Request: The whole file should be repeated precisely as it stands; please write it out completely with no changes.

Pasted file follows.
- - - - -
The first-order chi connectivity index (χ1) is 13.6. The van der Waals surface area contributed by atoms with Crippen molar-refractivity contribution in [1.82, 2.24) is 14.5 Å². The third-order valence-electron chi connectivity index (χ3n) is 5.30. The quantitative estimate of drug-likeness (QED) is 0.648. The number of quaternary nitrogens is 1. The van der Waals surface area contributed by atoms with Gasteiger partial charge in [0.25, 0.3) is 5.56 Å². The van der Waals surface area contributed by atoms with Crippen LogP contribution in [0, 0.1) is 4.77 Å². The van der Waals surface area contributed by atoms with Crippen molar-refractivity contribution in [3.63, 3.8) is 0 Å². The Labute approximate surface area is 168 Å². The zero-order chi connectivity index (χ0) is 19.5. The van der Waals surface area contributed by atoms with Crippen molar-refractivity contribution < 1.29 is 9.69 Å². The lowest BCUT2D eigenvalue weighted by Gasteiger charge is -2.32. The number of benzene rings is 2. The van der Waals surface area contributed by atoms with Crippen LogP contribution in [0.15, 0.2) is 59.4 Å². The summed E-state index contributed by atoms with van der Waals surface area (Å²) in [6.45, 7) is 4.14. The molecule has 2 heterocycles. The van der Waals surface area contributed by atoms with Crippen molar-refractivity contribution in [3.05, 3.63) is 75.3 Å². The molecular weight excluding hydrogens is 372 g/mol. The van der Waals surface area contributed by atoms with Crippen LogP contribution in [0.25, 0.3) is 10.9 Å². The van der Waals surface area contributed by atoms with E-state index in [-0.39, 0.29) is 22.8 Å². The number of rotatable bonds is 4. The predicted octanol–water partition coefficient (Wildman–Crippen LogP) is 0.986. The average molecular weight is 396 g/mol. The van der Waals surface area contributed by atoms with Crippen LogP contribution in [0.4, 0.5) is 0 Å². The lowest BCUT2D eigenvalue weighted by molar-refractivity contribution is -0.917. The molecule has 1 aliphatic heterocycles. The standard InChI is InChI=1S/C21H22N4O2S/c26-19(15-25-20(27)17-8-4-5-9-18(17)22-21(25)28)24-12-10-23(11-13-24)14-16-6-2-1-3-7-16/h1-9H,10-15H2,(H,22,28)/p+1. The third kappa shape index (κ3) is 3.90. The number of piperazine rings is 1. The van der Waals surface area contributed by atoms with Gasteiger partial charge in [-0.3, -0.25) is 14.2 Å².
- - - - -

The first-order chi connectivity index (χ1) is 13.6. The van der Waals surface area contributed by atoms with Crippen molar-refractivity contribution in [1.82, 2.24) is 14.5 Å². The third-order valence-electron chi connectivity index (χ3n) is 5.30. The quantitative estimate of drug-likeness (QED) is 0.648. The number of quaternary nitrogens is 1. The van der Waals surface area contributed by atoms with Gasteiger partial charge in [0.25, 0.3) is 5.56 Å². The van der Waals surface area contributed by atoms with Crippen LogP contribution in [0, 0.1) is 4.77 Å². The van der Waals surface area contributed by atoms with Crippen molar-refractivity contribution in [3.63, 3.8) is 0 Å². The Labute approximate surface area is 168 Å². The zero-order chi connectivity index (χ0) is 19.5. The van der Waals surface area contributed by atoms with Crippen molar-refractivity contribution < 1.29 is 9.69 Å². The lowest BCUT2D eigenvalue weighted by Gasteiger charge is -2.32. The number of benzene rings is 2. The van der Waals surface area contributed by atoms with Crippen LogP contribution in [0.15, 0.2) is 59.4 Å². The summed E-state index contributed by atoms with van der Waals surface area (Å²) in [6.45, 7) is 4.14. The molecule has 2 heterocycles. The van der Waals surface area contributed by atoms with Crippen molar-refractivity contribution in [3.05, 3.63) is 75.3 Å². The molecular weight excluding hydrogens is 372 g/mol. The van der Waals surface area contributed by atoms with Crippen LogP contribution in [0.25, 0.3) is 10.9 Å². The van der Waals surface area contributed by atoms with E-state index in [-0.39, 0.29) is 22.8 Å². The number of rotatable bonds is 4. The predicted octanol–water partition coefficient (Wildman–Crippen LogP) is 0.986. The average molecular weight is 396 g/mol. The van der Waals surface area contributed by atoms with Crippen LogP contribution in [0.4, 0.5) is 0 Å². The lowest BCUT2D eigenvalue weighted by molar-refractivity contribution is -0.917. The molecule has 1 aliphatic heterocycles. The standard InChI is InChI=1S/C21H22N4O2S/c26-19(15-25-20(27)17-8-4-5-9-18(17)22-21(25)28)24-12-10-23(11-13-24)14-16-6-2-1-3-7-16/h1-9H,10-15H2,(H,22,28)/p+1. The third kappa shape index (κ3) is 3.90. The number of piperazine rings is 1. The van der Waals surface area contributed by atoms with Gasteiger partial charge in [-0.3, -0.25) is 14.2 Å².